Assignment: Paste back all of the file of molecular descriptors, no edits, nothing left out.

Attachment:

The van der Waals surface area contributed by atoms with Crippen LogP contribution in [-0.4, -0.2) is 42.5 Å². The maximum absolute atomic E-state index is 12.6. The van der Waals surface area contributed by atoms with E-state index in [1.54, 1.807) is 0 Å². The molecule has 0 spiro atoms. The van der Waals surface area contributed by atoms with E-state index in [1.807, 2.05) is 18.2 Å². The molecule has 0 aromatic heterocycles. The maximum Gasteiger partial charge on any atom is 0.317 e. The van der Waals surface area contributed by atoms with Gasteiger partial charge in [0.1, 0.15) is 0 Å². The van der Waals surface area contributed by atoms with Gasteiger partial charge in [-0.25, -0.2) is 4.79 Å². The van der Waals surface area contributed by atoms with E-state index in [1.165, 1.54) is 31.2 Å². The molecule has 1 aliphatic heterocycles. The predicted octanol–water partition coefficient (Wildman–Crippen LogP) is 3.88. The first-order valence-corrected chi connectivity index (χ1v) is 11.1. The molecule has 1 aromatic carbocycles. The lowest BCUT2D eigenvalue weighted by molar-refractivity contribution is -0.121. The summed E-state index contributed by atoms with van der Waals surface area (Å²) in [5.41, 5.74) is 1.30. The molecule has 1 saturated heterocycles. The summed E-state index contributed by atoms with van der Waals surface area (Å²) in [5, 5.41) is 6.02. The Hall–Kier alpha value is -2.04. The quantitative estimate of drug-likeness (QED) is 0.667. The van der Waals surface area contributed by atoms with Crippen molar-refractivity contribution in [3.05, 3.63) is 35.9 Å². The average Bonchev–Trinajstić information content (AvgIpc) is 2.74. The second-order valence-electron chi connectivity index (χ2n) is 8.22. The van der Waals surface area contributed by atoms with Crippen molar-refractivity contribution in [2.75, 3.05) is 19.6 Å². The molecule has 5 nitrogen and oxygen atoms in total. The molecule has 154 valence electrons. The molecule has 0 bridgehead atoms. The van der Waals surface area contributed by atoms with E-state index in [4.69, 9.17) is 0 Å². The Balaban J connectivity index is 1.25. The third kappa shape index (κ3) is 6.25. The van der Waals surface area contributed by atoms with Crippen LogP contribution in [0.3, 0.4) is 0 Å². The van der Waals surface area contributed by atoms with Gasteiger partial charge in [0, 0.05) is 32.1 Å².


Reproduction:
The van der Waals surface area contributed by atoms with Crippen LogP contribution in [-0.4, -0.2) is 42.5 Å². The maximum absolute atomic E-state index is 12.6. The van der Waals surface area contributed by atoms with E-state index in [1.54, 1.807) is 0 Å². The molecule has 0 spiro atoms. The van der Waals surface area contributed by atoms with E-state index in [1.807, 2.05) is 18.2 Å². The molecule has 0 aromatic heterocycles. The maximum Gasteiger partial charge on any atom is 0.317 e. The van der Waals surface area contributed by atoms with Gasteiger partial charge in [0.1, 0.15) is 0 Å². The van der Waals surface area contributed by atoms with Gasteiger partial charge in [-0.25, -0.2) is 4.79 Å². The van der Waals surface area contributed by atoms with E-state index in [1.165, 1.54) is 31.2 Å². The molecule has 1 aliphatic heterocycles. The predicted octanol–water partition coefficient (Wildman–Crippen LogP) is 3.88. The first-order valence-corrected chi connectivity index (χ1v) is 11.1. The molecule has 1 aromatic carbocycles. The lowest BCUT2D eigenvalue weighted by molar-refractivity contribution is -0.121. The summed E-state index contributed by atoms with van der Waals surface area (Å²) in [5.41, 5.74) is 1.30. The molecule has 1 saturated heterocycles. The summed E-state index contributed by atoms with van der Waals surface area (Å²) in [5, 5.41) is 6.02. The Hall–Kier alpha value is -2.04. The quantitative estimate of drug-likeness (QED) is 0.667. The van der Waals surface area contributed by atoms with Crippen molar-refractivity contribution in [3.05, 3.63) is 35.9 Å². The average Bonchev–Trinajstić information content (AvgIpc) is 2.74. The second-order valence-electron chi connectivity index (χ2n) is 8.22. The van der Waals surface area contributed by atoms with Crippen molar-refractivity contribution in [2.75, 3.05) is 19.6 Å². The molecule has 5 nitrogen and oxygen atoms in total. The molecule has 154 valence electrons. The molecule has 0 bridgehead atoms. The van der Waals surface area contributed by atoms with E-state index in [4.69, 9.17) is 0 Å². The Balaban J connectivity index is 1.25. The third kappa shape index (κ3) is 6.25. The van der Waals surface area contributed by atoms with Crippen LogP contribution in [0.3, 0.4) is 0 Å². The van der Waals surface area contributed by atoms with Gasteiger partial charge in [0, 0.05) is 32.1 Å².